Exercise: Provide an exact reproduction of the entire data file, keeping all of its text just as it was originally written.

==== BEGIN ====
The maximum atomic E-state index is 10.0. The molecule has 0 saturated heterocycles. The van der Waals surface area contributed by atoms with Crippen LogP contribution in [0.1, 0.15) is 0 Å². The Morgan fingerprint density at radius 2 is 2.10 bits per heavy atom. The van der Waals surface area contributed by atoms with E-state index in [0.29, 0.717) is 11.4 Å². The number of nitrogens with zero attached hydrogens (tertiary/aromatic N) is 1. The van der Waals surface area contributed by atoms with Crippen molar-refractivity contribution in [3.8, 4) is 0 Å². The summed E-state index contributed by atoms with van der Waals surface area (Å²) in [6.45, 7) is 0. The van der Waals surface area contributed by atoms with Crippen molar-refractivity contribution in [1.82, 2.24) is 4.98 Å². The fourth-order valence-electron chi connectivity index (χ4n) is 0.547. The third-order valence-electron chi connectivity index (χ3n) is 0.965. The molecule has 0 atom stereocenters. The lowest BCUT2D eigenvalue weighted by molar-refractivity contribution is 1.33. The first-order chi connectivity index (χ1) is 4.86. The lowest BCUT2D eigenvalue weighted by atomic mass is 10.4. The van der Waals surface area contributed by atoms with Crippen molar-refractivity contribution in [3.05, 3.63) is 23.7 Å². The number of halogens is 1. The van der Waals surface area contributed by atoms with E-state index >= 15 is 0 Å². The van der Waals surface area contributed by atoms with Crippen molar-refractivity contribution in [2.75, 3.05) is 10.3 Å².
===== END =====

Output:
The maximum atomic E-state index is 10.0. The molecule has 0 saturated heterocycles. The van der Waals surface area contributed by atoms with Crippen LogP contribution in [0.1, 0.15) is 0 Å². The Morgan fingerprint density at radius 2 is 2.10 bits per heavy atom. The van der Waals surface area contributed by atoms with E-state index in [0.29, 0.717) is 11.4 Å². The number of nitrogens with zero attached hydrogens (tertiary/aromatic N) is 1. The van der Waals surface area contributed by atoms with Crippen molar-refractivity contribution in [3.8, 4) is 0 Å². The summed E-state index contributed by atoms with van der Waals surface area (Å²) in [6.45, 7) is 0. The van der Waals surface area contributed by atoms with Crippen molar-refractivity contribution in [1.82, 2.24) is 4.98 Å². The fourth-order valence-electron chi connectivity index (χ4n) is 0.547. The third-order valence-electron chi connectivity index (χ3n) is 0.965. The molecule has 0 atom stereocenters. The lowest BCUT2D eigenvalue weighted by molar-refractivity contribution is 1.33. The first-order chi connectivity index (χ1) is 4.86. The lowest BCUT2D eigenvalue weighted by atomic mass is 10.4. The van der Waals surface area contributed by atoms with Crippen molar-refractivity contribution in [3.05, 3.63) is 23.7 Å². The number of halogens is 1. The van der Waals surface area contributed by atoms with E-state index >= 15 is 0 Å². The van der Waals surface area contributed by atoms with Crippen molar-refractivity contribution in [2.75, 3.05) is 10.3 Å².